ETHIAD: REPORT ABOUT A TOTAL INEFFICIENCY (ZERO Assistance in Shanghai)Back to Forum
Reading this as I do that the reservation was made via Alitalia on Alitalia flight numbers then the issue first & foremost is with Alitalia, not Etihad (though maybe they could have handled it better). The reservation responsibility was with Alitalia and if they have not transmitted the data fully through to Etihad then they can only work with what they have, in the instance the PVG to AUH sector. Getting angry with Etihad because AZ haven’t informed EY that there is another sector involved is misplaced. From reading that AZ met you at AUH I take that as a sign of acknowledgement that they screwed up and were the to apologise and put it right.
Without knowing the full facts I couldn’t entirely comment. Check in staff can only work with what they have. They could only see a sector to
AUH and for obvious security reasons at this stage would only check you in so far. Showing a piece of paper with the AUH to MXP sector doesn’t prove much ( that sector could easily have been cancelled or changed since printed off).
So to me the frustration is misplaced. The ire should primarily be with AZ not EY and they should bear the brunt of the criticism. Anyway the matter did get resolved, admitted not in the smoothest way and could have been handled better by all parties.24 Apr 2016
AZ do have their challenges, in fact they paid me to fly to Abu Dhabi and back , a year or two ago.
I bought a very cheap ticket (advertised as ‘business’) from an online travel agent and downloaded the eticket itinerary from the AZ website, showing ‘business’ and a ticket number.
I went to MLA to check in and was issued eco/premium eco tickets. I showed the business ticket, but was told it was incorrect. Outcome, got a 75% EC261 cheque, as my ticket was issued and valid.
Then at AUH, the thing happened and I escalated to the AZ station manager who contacted Rome and said the same thinng.Outcome, got a 75% EC261 cheque, as my ticket was issued and valid.
Outcome, got to fly in a decent premium eco seat and was paid 150% of the original ticket value.
Wish I could do that, every week 🙂24 Apr 2016
Thanks for your insight and expertise. And your point about AZ’s failings is valid. Alas, I’m afraid I’m going to disagree with you about EY.
And it reinforces my point about the hazards of code share, especially if you’re not savvy about airline ticketing agreements.
If EY enter into a code share with AZ, then in my opinion, they become just as accountable as AZ. It’s not the passengers fault that their AZ flight turns out to have Arabic writing on it. For all intensive purposes EY become AZ at Shanghai. Otherwise what’s the point of code share24 Apr 2016
Thank you for taking the time to contact us and sharing this recent experience.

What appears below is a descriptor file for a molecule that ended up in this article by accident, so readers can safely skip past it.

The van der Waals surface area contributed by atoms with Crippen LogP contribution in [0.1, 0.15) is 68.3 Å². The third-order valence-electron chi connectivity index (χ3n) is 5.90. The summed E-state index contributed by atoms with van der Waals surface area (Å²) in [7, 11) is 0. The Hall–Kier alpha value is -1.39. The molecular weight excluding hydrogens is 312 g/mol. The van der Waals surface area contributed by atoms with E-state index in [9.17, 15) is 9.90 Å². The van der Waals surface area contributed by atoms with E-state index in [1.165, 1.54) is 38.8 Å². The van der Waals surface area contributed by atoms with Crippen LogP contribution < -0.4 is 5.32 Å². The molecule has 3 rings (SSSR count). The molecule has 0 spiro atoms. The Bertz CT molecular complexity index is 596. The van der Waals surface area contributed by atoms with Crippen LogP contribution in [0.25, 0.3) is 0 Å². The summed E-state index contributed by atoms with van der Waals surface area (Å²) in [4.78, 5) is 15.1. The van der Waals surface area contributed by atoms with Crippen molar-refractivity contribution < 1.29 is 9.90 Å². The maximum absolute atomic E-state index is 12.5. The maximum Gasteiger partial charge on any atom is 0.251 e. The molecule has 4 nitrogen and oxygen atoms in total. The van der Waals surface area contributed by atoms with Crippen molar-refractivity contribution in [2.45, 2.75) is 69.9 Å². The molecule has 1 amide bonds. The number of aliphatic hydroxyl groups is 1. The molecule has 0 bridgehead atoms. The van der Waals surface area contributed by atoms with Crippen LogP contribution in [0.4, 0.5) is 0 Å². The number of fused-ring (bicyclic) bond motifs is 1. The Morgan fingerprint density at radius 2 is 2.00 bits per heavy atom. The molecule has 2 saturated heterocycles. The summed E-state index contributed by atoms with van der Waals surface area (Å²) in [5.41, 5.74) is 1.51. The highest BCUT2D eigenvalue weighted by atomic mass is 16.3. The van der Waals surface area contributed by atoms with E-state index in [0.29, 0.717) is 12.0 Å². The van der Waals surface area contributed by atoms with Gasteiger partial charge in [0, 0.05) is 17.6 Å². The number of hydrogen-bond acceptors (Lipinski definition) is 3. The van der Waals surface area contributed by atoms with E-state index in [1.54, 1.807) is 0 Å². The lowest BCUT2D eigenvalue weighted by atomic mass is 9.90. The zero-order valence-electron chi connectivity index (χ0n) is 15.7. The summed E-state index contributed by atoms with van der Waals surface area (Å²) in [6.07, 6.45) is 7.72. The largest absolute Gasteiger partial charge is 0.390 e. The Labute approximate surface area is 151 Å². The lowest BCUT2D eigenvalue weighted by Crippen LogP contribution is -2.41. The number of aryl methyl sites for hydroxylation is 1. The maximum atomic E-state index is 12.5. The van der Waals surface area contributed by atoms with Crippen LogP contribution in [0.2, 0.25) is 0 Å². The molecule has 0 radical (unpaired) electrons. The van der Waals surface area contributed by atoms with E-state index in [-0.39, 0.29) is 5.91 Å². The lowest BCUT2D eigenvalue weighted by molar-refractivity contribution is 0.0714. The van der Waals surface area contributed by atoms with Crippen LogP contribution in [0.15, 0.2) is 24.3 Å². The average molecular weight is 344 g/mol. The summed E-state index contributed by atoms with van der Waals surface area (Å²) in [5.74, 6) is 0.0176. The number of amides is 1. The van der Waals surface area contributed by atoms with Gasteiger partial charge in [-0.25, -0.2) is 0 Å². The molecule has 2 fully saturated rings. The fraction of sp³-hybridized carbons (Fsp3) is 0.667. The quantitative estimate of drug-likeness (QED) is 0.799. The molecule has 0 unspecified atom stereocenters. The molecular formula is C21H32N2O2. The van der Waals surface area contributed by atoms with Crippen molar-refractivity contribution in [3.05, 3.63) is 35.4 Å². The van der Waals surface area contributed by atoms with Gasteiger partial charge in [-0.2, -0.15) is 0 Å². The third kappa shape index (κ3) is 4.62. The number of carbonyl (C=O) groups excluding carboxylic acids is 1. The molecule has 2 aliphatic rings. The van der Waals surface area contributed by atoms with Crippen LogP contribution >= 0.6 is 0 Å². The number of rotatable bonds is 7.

We would like to sincerely apologise for the service and inconvenience caused and would like to further investigate this for you.
We will send this over to our team and create a formal case. In the meantime, we kindly ask you to send us your email address to <a href="mailto:firstname.lastname@example.org“>email@example.com (to protect your personal information here on the forum) once received we will be able to reply to you with a case reference number.
We hope to hear from you soon to start the investigation process as promised.
Kindest regards *Gill24 Apr 2016
I’ve just read Andrea’s post on this Forum and I agree completely with what he has written, even if he finally managed to conclude his trip as expected.
I am pretty sure that without all those passenger’s phone calls, the transfer from two different and distant terminals for the baggage claim and the new check in, in a very short time (2 hours), would have been a sort of “mission impossible”.
Furthermore, I often fly between Emirates and China and I know very well both Abu Dhabi and Shanghai Pudong Airport: considering that flights from PVG are frequently late and that AUH Airport is not well organized and not so “clear”, in all probability, the passenger would have missed the connecting flight.
What’s incredible for me is that the customer, with a regular ticket issued, I suppose, in code-share, has been obliged to find a solution by himself, without any assistance.
It doesn’t matter if everybody has different opinions on this subject, but I firmly believe that it was not up to the passenger to sort out a problem, but to the two airlines, especially when they have the same ownership and two different reservation systems.
Ethiad, which was the first carrier of a “code-share” flight, should have resolved that complication in a rapid and professional way, and I consider ridiculous the compensation proposed to the customer if compared to the inconvenience suffered.2 May 2016